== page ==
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Myths About PSA Oxygen Plants That Hospitals Need To Know

Let's talk about and bust the 5 biggest myths about PSA systems and delve deeper into cold, solid facts.

The second wave of COVID-19 created an oxygen crisis in India. The medical oxygen demand in India reached 2.3 million standard 7 mᶾ cylinders per day during May 2021. The massive spike in new cases led to a sudden surge in demand for oxygen and securing oxygen supplies and technical support became a near insurmountable challenge. Hospitals ran out of oxygen and the huge gap between demand and supply created an exorbitant price rise. 

The inconsistent supply of medical oxygen that brought the healthcare system to its knees, shed light on the urgent need for a robust and reliable infrastructure to deliver medical oxygen to patients. And while most hospitals still rely on oxygen cylinders to meet daily needs (a system which we now know won’t survive in times of crisis), a better alternative has emerged - Pressure Swing Adsorption (PSA) systems.

As affordable and sustainable access to medical oxygen turned into a challenge in the midst of the crisis, PSA oxygen plants emerged as a trusted alternative. The Indian  government announced the installation of 551 PSA plants across the country in April 2021 and soon, major public health facilities had PSA systems installed But despite the government’s endorsement, the overall healthcare system, including private hospitals, continue to shun away from this technology, citing several myths and misconceptions surrounding PSA plants. Let's talk about and bust the 5 biggest myths about PSA systems and delve deeper into cold, solid facts.

1) PSA Plants need to be handled by trained technicians

This is a misconception. Like any other equipment used in ICUs and critical care wards, PSA systems are easy to operate and don't require the hospital staff to be technically trained. Most popular models are actually just  ‘plug and play’ and ensure hassle free functioning. The hospital staff only need to follow basic operational instructions, like they would for any specialized equipment and they’d be able to operate it seamlessly.

2) PSA plants are risky

They are not. Period.

On the contrary, PSA plants are a safer alternative to cylinder oxygen. India battled with oxygen transportation as opposed to oxygen generation during the pandemic. There are several risks associated with handling high-pressure cylinders and instances of fire  breakouts in hospitals are enough evidence to understand the gravity of these risks. PSA systems equip hospitals with a captive plant to generate medical oxygen, thereby eliminating hazards involved in transporting oxygen cylinders and eliminating the risk of fire breakouts resulting from increased pressure on cylinders during peak demand. PSA plants not only offer a smarter solution for generating uninterrupted medical oxygen supply, they are also safer.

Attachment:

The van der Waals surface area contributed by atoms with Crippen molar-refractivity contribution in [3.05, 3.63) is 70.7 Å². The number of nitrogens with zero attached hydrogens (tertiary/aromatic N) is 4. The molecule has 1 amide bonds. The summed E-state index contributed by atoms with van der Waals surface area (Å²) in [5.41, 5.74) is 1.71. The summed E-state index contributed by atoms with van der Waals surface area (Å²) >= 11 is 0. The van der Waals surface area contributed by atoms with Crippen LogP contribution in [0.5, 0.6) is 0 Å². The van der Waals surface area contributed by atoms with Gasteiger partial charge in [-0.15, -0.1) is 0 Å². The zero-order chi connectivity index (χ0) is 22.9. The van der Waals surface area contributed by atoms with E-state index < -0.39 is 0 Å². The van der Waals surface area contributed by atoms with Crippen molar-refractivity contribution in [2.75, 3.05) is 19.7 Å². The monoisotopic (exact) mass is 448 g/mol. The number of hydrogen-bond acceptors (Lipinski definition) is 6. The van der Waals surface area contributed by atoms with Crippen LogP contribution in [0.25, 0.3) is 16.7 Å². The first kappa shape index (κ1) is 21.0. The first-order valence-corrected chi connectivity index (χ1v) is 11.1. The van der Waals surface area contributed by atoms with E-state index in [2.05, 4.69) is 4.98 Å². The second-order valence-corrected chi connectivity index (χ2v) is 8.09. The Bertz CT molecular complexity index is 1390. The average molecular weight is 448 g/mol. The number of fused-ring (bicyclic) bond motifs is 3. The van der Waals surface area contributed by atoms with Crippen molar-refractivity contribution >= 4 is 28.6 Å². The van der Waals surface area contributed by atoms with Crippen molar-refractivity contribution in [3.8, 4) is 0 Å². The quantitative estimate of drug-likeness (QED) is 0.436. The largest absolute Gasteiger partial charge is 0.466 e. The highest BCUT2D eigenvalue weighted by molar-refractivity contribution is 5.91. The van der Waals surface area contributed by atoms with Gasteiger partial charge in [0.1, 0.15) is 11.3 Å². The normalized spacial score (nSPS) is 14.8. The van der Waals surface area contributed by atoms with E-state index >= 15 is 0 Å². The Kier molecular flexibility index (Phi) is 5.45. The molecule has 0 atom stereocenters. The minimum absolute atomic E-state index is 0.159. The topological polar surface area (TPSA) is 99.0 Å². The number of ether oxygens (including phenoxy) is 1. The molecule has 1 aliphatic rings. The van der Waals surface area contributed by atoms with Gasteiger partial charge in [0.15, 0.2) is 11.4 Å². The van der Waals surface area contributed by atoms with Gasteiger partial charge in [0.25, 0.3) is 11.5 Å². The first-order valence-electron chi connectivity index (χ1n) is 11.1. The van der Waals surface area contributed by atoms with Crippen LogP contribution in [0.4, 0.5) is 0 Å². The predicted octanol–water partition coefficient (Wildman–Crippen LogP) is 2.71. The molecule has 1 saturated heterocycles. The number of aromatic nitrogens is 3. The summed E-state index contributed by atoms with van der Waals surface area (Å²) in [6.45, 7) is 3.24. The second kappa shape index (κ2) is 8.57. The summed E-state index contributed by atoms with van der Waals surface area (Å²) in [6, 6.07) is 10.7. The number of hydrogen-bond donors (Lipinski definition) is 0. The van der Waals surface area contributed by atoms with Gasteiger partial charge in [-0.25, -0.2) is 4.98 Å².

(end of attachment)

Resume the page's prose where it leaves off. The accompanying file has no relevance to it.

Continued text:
3) PSA plants are high maintenance

Like any other specialised medical equipment, PSA plants require routine maintenance every 6 months and the last time we checked, that cannot be classified as high maintenance. Captive oxygen generation plants such as PSA may require only basic repairs pertaining to filters and oil changes. It takes only a few days to get PSA plants up and running and the maintenance following the installation is minimal. There is no extra maintenance and upkeep that hospitals should be concerned about. 

4) PSA systems consume a lot of space

As a matter of fact, limited space requirement is one of the biggest advantages of PSA systems. A PSA oxygen plant occupies a maximum area of 7x9x7 ft. Yes, that’s it. 

High pressure cylinders require large storage spaces but PSA systems have a smaller footprint. While cryogenic plants occupy a lot of space in addition to high energy consumption, PSA systems produce oxygen from ambient air and serve as a reliable source of oxygen without necessitating structural changes or layout rearrangements in hospitals to accommodate the system. All one needs is a well ventilated space that offers access to environmental oxygen and that’s all! That’s a win-win situation if there ever was one.

5) It is a liability during low demand

Contrary to popular belief, PSA oxygen plants are not designed exclusively for pandemic-like situations but for enabling hospitals to become self-reliant when it comes to sustained and long term medical oxygen demands. This includes both, high and low demand curves, both of which can be matched, given the agile design of medical oxygen production. Based on the need, Hospital staff can easily turn up or turn down the medical oxygen production. Hospitals can leverage the plethora of customizations available and leverage  the technology efficiently to keep up with fluctuating levels of demand.

Final thoughts 

Like with every new innovation that challenges the status quo, a myriad of myths about PSA systems are floating around. But again, like with every innovation, the end user needs to be well informed and educated about the benefits and use case scenarios associated with the technology. The above is an attempt at doing just that! Liquid medical oxygen is cumbersome and potentially hazardous to transport and store, whereas PSA plants are safer, more compact and cost-efficient. With minimum logistical barriers and easy installation, PSA plants are turnkey systems that ensure effortless access to pure medical oxygen. And perhaps, with industry wide adoption, they can play a huge role towards ensuring that we never face another oxygen crisis. Because there should never be a shortage of a substance that every living organism needs to survive, every second; should it?



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